The most comfortable binoculars to hold usually have divots for the fingers or some sort of padding. This will make it much easier to grip.

If there aren’t any finger divots, look for products with a rubberized coating, it’s the next best thing. This makes for a great anti-slip surface that’s no pain to hold.

Choose A Convenient Pair of Binoculars

Convenience is key when it comes to backpacking. The easier your equipment is to carry, access and handle, the better it is. This certainly applies to your backpacking binoculars. 

Find yourself a product that doesn’t make your time outdoors any more difficult than it needs to be. Here are the best qualities to look out for:

Black binoculars sitting at the edge of a fireplace with its objective lenses facing down.

Easy Adjustment

Most binoculars can be adjusted with the help of a diopter. This is a ring that’s usually located in between the two barrels. 

Make sure that the diopter on your binoculars is easy to reach while you’re holding it. In order to focus effectively, you need to be able to access this ring while simultaneously looking through the eyepieces.

You also want to make sure that your diopter isn’t in a location where it can easily be moved by accident. If this is the case, you may find yourself readjusting constantly.

Finding Compact Binoculars

If you’re looking for optimum convenience, the more compact your binoculars are, the better. The best compact binoculars for hiking should be able to fit into your backpack with no problem.

There are tons of products out there that balance small size with efficiency, such as the Hontry Compact Binoculars. These weigh less than a pound and they’re tiny enough to fit into most people’s pockets.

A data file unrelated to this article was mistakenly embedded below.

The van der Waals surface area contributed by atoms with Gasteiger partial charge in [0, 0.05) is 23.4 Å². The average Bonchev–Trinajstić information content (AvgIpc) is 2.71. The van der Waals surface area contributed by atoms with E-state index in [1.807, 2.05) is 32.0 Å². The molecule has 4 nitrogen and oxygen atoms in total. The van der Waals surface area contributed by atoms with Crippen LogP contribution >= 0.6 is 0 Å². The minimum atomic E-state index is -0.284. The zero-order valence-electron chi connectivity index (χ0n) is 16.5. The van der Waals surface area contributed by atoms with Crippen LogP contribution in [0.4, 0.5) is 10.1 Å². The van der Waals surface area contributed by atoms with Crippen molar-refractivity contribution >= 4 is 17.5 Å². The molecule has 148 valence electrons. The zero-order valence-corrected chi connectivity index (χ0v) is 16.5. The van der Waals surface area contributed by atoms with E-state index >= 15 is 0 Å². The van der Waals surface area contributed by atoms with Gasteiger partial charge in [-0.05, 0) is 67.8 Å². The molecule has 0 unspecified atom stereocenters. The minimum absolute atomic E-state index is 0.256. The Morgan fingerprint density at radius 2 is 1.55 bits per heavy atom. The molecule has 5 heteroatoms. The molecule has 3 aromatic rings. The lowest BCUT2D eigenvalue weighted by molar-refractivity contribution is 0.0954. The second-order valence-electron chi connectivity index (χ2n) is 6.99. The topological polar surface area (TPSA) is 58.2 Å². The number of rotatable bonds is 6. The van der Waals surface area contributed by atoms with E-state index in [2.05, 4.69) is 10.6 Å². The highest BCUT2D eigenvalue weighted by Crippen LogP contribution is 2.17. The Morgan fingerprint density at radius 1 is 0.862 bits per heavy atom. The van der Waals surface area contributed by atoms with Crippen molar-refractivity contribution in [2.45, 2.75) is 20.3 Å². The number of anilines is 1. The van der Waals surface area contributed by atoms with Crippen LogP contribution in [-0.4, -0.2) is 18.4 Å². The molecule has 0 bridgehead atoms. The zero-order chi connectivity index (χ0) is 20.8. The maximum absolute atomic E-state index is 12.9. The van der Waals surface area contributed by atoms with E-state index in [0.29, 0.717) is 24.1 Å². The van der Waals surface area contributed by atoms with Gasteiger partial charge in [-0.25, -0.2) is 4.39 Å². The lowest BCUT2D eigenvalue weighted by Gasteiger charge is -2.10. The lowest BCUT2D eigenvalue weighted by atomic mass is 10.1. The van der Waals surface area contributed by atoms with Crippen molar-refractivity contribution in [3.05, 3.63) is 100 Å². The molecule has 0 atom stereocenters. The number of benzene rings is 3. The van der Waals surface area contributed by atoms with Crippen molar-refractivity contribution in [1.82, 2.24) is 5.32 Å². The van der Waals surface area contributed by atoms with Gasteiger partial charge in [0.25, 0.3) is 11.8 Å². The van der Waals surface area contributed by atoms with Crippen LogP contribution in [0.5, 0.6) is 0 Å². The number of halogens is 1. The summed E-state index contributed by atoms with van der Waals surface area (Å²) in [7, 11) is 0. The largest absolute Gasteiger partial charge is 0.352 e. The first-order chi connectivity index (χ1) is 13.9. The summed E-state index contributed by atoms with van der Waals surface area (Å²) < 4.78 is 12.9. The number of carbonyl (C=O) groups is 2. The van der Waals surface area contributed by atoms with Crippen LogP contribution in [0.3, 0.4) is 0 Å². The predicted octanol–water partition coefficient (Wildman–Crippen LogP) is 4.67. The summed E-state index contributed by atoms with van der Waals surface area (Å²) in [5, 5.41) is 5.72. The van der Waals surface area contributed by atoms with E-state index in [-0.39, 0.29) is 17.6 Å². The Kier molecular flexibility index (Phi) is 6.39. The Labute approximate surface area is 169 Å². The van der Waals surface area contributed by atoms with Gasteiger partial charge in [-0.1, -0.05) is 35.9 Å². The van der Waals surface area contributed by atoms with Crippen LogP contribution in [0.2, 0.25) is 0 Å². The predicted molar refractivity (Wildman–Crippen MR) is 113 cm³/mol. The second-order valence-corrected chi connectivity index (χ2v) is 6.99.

Ask yourself: Do you need a product that’s small enough to fit anywhere, or can you handle a bit more size and weight? 

If your binoculars are on the larger side, make sure they come with a strap. This way, you can wear them around your neck when they’re not in use. Most backpacking binoculars also include a carry bag for safe transportation.

The Price of Your Backpacking Binoculars

Once you understand all the in’s and out’s of backpacking binoculars, it’s time that you take money into account.

Price may be the most important factor for you when choosing a pair of binoculars. There’s absolutely nothing wrong with that! If you’re just looking for something to magnify your surroundings at a low price, then Hontry’s Compact Binoculars may be the best choice for you. If you’re going for a low-priced product, just make sure that it’s made with quality.

If money isn’t a concern to you at all, then you probably won’t have any problem spending a bit more for an A-list product such as the Nikon ProStaff.

Either way, I suggest you sit down and figure out a budget for yourself before making a final purchase.

Conquerwild’s Conclusion

For many people, choosing the best binoculars for hiking might seem like a daunting task. There are a lot of aspects to consider- from magnification power, to durability, to convenience, to price. Hopefully, my buyer’s guide has helped to make the selection process a bit easier for you.

I’ve found and reviewed some amazing pairs of backpacking binoculars, but there’s one that (in my opinion) stands out above the rest.

Our Top Pick Is….

The Vortex Optics Crossfire HD Binoculars!!

Everything about this product screams “top notch,” and it would be hard to deny these binoculars as my top pick. They’re durable enough to handle anything mother nature has to throw at them and they offer a crisp, clear image consistently. Plus, they come in a range of sizes, prices and magnification power. Not to mention that their simple, rugged look makes them the perfect backpacking accessory.

If the Vortex Crossfire seems a little too expensive for you, then consider going with the Hontry Compact Binoculars. When it comes to affordable lightweight binoculars, it doesn’t get much better than these.